I've moved the call to r() to within the map{} body, like this:

val HTML_TAGS_PATTERN = """<[^>]+>"""

// code ommited

.map{

   body = HTML_TAGS_PATTERN.r.replaceAllIn(body, " ")    

 }

This also produces a NPE, wit the following stracktrace:

java.lang.NullPointerException
    at java.util.regex.Pattern.<init>(Pattern.java:1350)
    at java.util.regex.Pattern.compile(Pattern.java:1028)
    at scala.util.matching.Regex.<init>(Regex.scala:191)
    at scala.collection.immutable.StringLike$class.r(StringLike.scala:255)
    at scala.collection.immutable.StringOps.r(StringOps.scala:29)
    at scala.collection.immutable.StringLike$class.r(StringLike.scala:244)
    at scala.collection.immutable.StringOps.r(StringOps.scala:29)
    at ReadSOStanfordTokenize$$anonfun$2.apply(ReadSOStanfordTokenize.scala:102)
    at ReadSOStanfordTokenize$$anonfun$2.apply(ReadSOStanfordTokenize.scala:72)
    at org.apache.spark.sql.catalyst.expressions.GeneratedClass$GeneratedIterator.processNext(Unknown Source)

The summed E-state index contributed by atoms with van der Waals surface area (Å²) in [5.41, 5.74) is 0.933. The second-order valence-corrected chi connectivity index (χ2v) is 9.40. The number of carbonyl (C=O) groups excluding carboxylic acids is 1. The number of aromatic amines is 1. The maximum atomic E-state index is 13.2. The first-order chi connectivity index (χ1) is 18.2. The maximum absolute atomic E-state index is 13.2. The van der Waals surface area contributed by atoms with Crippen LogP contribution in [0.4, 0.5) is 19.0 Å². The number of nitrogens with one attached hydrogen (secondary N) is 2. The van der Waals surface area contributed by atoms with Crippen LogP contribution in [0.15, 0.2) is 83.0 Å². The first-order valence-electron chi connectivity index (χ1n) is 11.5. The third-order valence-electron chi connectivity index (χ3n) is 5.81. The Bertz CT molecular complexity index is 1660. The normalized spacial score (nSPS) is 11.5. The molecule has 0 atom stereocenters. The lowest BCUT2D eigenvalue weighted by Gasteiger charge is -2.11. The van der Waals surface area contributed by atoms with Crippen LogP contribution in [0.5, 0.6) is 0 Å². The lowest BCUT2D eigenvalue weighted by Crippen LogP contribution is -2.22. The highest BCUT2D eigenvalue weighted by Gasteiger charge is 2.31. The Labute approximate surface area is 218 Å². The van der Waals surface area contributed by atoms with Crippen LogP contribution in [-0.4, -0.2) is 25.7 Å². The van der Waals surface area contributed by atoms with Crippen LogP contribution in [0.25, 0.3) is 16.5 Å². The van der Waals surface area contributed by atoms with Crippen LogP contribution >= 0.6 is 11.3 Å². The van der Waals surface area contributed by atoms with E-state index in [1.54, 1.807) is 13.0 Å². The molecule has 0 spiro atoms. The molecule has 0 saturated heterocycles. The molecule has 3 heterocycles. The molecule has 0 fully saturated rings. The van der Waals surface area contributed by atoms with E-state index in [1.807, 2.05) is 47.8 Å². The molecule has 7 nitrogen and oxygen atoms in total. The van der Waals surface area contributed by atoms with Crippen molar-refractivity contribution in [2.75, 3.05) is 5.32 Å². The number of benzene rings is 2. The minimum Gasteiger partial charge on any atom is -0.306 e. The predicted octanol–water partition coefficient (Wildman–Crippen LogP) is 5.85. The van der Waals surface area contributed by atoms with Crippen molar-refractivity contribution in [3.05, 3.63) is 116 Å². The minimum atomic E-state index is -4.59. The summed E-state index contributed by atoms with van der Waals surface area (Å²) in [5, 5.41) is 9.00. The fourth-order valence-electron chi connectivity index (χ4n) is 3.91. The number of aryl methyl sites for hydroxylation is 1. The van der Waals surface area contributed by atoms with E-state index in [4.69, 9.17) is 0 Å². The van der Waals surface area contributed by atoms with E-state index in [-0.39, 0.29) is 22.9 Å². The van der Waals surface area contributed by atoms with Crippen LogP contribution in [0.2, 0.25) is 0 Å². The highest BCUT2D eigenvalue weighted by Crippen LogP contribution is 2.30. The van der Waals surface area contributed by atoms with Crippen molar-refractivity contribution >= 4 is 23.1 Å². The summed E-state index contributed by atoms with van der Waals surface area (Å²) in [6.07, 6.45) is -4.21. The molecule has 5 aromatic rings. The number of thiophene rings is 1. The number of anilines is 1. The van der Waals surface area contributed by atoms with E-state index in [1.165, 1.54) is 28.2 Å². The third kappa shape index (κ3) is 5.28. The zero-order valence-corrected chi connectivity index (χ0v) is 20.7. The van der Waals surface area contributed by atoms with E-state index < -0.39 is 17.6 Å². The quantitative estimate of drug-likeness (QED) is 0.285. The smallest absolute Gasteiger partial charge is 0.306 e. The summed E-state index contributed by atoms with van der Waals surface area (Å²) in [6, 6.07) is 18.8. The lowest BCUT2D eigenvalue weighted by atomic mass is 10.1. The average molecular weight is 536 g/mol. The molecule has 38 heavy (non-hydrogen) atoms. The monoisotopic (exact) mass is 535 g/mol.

at org.apache.spark.sql.execution.BufferedRowIterator.hasNext(BufferedRowIterator.java:43)
    at org.apache.spark.sql.execution.WholeStageCodegenExec$$anonfun$8$$anon$1.hasNext(WholeStageCodegenExec.scala:377)
    at org.apache.spark.sql.execution.datasources.FileFormatWriter$SingleDirectoryWriteTask.execute(FileFormatWriter.scala:243)
    at org.apache.spark.sql.execution.datasources.FileFormatWriter$$anonfun$org$apache$spark$sql$execution$datasources$FileFormatWriter$$executeTask$3.apply(FileFormatWriter.scala:190)
    at org.apache.spark.sql.execution.datasources.FileFormatWriter$$anonfun$org$apache$spar
  • 1
    Have you tried putting the regex inline ? Is it the regex that is null not the string body. It might be that the regex Isnt getting distributed correctly to the workers. Can you include some of the stack trace. – Stephen Jun 4 '17 at 8:24